It is of utmost importance that the high school curriculum prepare your student for college. Based on college admission requirements, a rigorous course load is recommended. If you have not already read the high school discussion, start there.
English for the college-bound high schooler must include composition and college-prep literature for three of the four years. The fourth year can include public speaking, speech, debate, or business English.
For freshman composition, one option is Jump In. For other options, view Teaching Writing. If your student is already an excellent writer, consider skipping freshman composition. Sonlight has some excellent high school literature packages which also include creative writing. SL’s 200 level includes Treasure Island, Pride and Prejudice, Romeo and Juliet, Robinson Crusoe, Dr. Jekyll and Mr. Hyde, and many other excellent titles. (The history pairing for SL200 is church history, not acceptable for college entrance requirements, so perhaps consider adding a geography course to fulfill the social science requirement the year that SL200 is used.) SL300 (paired with 20th Century World History) includes such titles as Brave New World; Cry, the Beloved Country; For Whom the Bell Tolls; The Great Gatsby; Murder on the Orient Express; The Old Man and the Sea; All Quiet on the Western Front; and others. Sonlight’s 400 level literature offering is American Lit (paired with a civics course) and includes such titles as Adventures of Huckleberry Finn, The Day They Came to Arrest the Book, Julie of the Wolves, Moby-Dick, Our Town, The Scarlet Letter, A Tree Grows in Brooklyn, Walden & Civil Disobedience… It would be possible to simply use the Sonlight catalog as a reading list without purchasing the schedule/teacher’s manual, however the manual contains a reading schedule, plus numerous helpful hints and discussion notes.
Depending on the child’s interests and future plans, it would be possible to teach only two years of high school literature, then use the Running Start program to pay for one quarter of composition and one quarter of speech at a local community college.
Essentially, students need four years of high school math. It would be possible, however, for students to fulfill the requirement by taking only three years of math, then chemistry or physics their senior year. Math for the college-bound high school student must include algebra, geometry, and second-year algebra. Not accepted in the first three credits are arithmetic, pre-algebra, business math, and statistics.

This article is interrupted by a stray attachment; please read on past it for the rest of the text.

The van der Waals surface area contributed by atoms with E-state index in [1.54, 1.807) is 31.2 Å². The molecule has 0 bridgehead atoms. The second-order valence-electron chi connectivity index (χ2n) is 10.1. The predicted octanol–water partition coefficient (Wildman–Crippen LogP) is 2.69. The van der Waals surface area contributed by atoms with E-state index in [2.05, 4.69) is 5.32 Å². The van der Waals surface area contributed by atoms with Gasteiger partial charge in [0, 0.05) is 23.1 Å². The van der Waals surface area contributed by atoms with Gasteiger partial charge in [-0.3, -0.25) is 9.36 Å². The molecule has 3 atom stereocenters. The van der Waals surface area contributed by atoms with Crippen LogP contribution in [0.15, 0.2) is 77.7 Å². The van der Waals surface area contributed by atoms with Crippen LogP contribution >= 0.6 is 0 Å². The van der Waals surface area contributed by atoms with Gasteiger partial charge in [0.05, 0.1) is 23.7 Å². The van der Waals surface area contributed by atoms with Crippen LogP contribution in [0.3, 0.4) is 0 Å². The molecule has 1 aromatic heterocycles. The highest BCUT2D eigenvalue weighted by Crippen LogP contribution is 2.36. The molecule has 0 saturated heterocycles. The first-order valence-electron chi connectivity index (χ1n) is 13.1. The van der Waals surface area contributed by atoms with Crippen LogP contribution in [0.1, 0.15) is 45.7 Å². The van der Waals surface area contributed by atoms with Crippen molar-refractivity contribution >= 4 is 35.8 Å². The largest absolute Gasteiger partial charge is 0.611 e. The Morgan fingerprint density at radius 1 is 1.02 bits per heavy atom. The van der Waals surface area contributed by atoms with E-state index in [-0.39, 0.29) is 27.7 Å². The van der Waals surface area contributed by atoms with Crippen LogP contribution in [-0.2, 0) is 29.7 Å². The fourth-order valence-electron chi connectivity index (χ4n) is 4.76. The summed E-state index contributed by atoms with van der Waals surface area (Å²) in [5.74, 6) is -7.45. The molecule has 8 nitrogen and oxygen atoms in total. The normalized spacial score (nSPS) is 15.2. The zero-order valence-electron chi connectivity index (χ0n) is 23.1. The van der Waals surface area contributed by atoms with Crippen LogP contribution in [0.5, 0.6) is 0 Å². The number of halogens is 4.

An additional senior-year math-based quantitative course is also required. Statistics does not count toward the first three math credits that colleges require, but it does qualify for the senior year math-based quantitative course. Other options for the senior year include applied math, chemistry, or physics.
Therefore, students contemplating college should study geometry and two years of algebra during high school, plus a class that qualifies for the senior-math credit. Curriculum recommendations are either Math-U-See or Life of Fred for the algebra series and geometry. For the senior-year math credit, consider Life of Fred’s statistics, or Apologia’s chemistry or physics. Life of Fred includes a calculus course, and Math-U-See has plans to add one.
Social science for the college-bound student includes history, anthropology, contemporary world problems, economics, geography, government, political science, psychology, and sociology. Not accepted are community service, consumer economics, and religion courses.
The curriculum that you use will depend largely on what you have used in the past. It would be appropriate for a transcript to include things such as United States History, World History, Washington State History, Civics, and Geography. If you use the Sonlight literature courses, you might want to use their corresponding history. Other good history options are Greenleaf and Beautiful Feet. For geography, consider Mapping The World By Heart. For world history and cultures, consider Around the World In 180 Days.
If your child enjoys these subjects, some of them can be completed through the Running Start program. College economics is required in many engineering programs. Cultural anthropology and psychology are required in many nursing programs. Any of these would be excellent Running Start classes. Or you could visit a college bookstore (3D or online) and purchase textbooks for your desired subject.
High School Science